Why I’m sick of sustainable and ethical fashion’s exclusionary marketing (ft. Automic Gold)
In this digital age of social media and inescapable advertising, we’re bombarded with images—and often, it’s the same type of images being thrown at us of skinny, attractive people looking effortless yet somehow perfectly put together.
Constantly seeing these impossibly perfect images can lead to mental health issues, including low self-esteem and feelings of inadequacy (not to mention FOMO!). Honestly, I’ve been down the Insta rabbit hole of scrolling other girls’ perfectly curated feeds and well-lit selfies, coming out of it with nothing but body image problems and anxiety about the number of followers or likes I had.
Besides the models and bloggers you follow on Insta, the fashion industry is the worst offender of creating unrealistic expectations of beauty through the images they create and promote.
The sustainable and ethical fashion world is just as guilty of this as the rest of the fashion industry. I’ve discussed the lack of people of color in sustainable and ethical fashion before, but the industry also largely excludes non-thin bodies and non-cis people from its marketing.
Sustainable and ethical fashion’s exclusionary marketing makes conscious fashion seem elitist, when we should be trying to make it more accessible for all folks. If sustainable and ethical brands truly want to be part of a movement and not just ride the greenwashing wave for capitalistic gains, they need to do their part to make the movement more welcoming and accessible.
And I love beautiful editorial images as much as the next person, but I’m sick of seeing the same immaculately lit photos of thin, conventionally attractive models with smooth airbrushed skin (think Reformation and Everlane).
I want to see the products I believe in, modeled on people who look like me—and you deserve to see products you believe in, modeled on people who look like you, no matter your body type, gender, or ethnicity.
That’s why I’m excited to introduce you to Automic Gold, a brand with a refreshing and honest approach to marketing! They believe that companies should take responsibility for the kinds of images they create, especially when those images can have such a powerful impact.
About Automic Gold
Automic Gold uses diverse people as models, including people of color and trans and gender nonconforming folks. Their images aren’t Photoshopped, so you’re seeing how their jewelry will look on a real human being, in real life, not on an airbrushed model or in a perfectly curated flatlay.
In addition, their fine jewelry is ethically and sustainably made in NYC from reclaimed gold. Gold mining is an environmentally damaging industry (and not just kind of bad…it’s like, really fucking awful), so I like to look for fair trade or recycled gold jewelry.
All pieces are made from 14k solid gold, so they don’t tarnish easily or lose their color like gold-plated jewelry. I’ve bought tons of cheap, gold-plated jewelry in the past and have been so disappointed when the pieces began to lose their color or tarnish within months or even weeks, so I think the investment in solid gold is truly worth it.
Finally, Automic Gold is LGBTQ-owned!
Ethical everyday jewelry
At heart, I am a creature of comfort. Although I blog about fashion and post photos of myself wearing different outfits all the time, I actually default to the same comfortable outfits during the week when I’m not creating content for my blog. I rarely wear accessories in my everyday looks because I always forget to put them on, or they become uncomfortable throughout the day.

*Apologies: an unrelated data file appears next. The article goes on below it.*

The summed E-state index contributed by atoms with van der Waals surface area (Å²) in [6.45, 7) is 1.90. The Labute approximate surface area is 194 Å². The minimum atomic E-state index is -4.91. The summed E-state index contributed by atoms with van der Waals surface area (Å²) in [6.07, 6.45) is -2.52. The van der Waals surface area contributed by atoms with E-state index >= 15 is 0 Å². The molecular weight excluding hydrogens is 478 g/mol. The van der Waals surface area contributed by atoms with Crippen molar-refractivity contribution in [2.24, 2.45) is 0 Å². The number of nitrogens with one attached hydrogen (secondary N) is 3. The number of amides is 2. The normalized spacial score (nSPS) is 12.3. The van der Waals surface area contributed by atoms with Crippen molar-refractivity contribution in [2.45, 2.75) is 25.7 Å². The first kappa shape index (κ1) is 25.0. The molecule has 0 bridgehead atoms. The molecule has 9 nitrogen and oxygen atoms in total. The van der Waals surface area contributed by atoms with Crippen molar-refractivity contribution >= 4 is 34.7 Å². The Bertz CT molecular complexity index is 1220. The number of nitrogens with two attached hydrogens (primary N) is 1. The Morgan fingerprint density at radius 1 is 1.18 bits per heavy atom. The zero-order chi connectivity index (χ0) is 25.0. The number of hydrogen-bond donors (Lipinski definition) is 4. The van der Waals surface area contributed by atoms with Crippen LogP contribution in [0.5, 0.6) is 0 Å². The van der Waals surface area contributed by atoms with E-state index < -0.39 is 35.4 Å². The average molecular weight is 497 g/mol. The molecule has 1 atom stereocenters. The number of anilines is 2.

So when Automic Gold reached out to me and told me that their jewelry is meant to be ultra low maintenance and comfortable—pieces you can wear to sleep, in the shower, even at the gym if you forget to take them off—I was intrigued!
The Bead Chain Ring is a flexible, dainty little loop made of tiny beads linked together. I don’t really know how to describe the beads; they’re not spheres but instead have some flat and angular surfaces which reflect light to create a sparkly, almost shimmering effect. I honestly gasped when I took it out of the box!
I wore the ring to sleep, in the shower, and when I washed my face with zero discomfort. It also fits my tiny fingers!!! I usually hate wearing rings due to how difficult it is to find my size and how uncomfortable they can be, but this ring has converted me.
The Dainty Dangle Earrings look like something Mejuri would carry. They’re minimal and understated yet so perfect for everyday. I was surprised by how elegant they look! I already know they’ll become my new everyday favorites.
I think that the pieces are also fairly priced for being ethical and 14k solid gold.
Some of my other favorites (pictured above, starting from the top clockwise):
- Chain Loop Earrings: Just like the Dainty Dangles, but without a bar for a more minimal look.
- Circle Earrings: A classic, comfortable piece for everyday wear and available in different sizes.
- Circle Threader: A versatile piece for those with multiple ear piercings! I love how it looks threaded through two piercings and wrapped around the earlobe; it looks like your ear is dripping with gold.
Be sure to check out Automic Gold’s beautiful pieces here and send them some love!
What do you think about the sustainable and ethical fashion industry’s approach to marketing? Do you think brands have a responsibility to include more diversity in their ads and images? And what would you like to see more of in fashion imagery (diversity in age, body type, ethnicity, etc.)?
Disclosure: This post was generously sponsored by Automic Gold. I received a fee and was gifted products in exchange for my creative work (styling, photography and writing) and an honest review. No amount of money or product is worth more than my relationship with you, and I strive to provide transparent and honest content.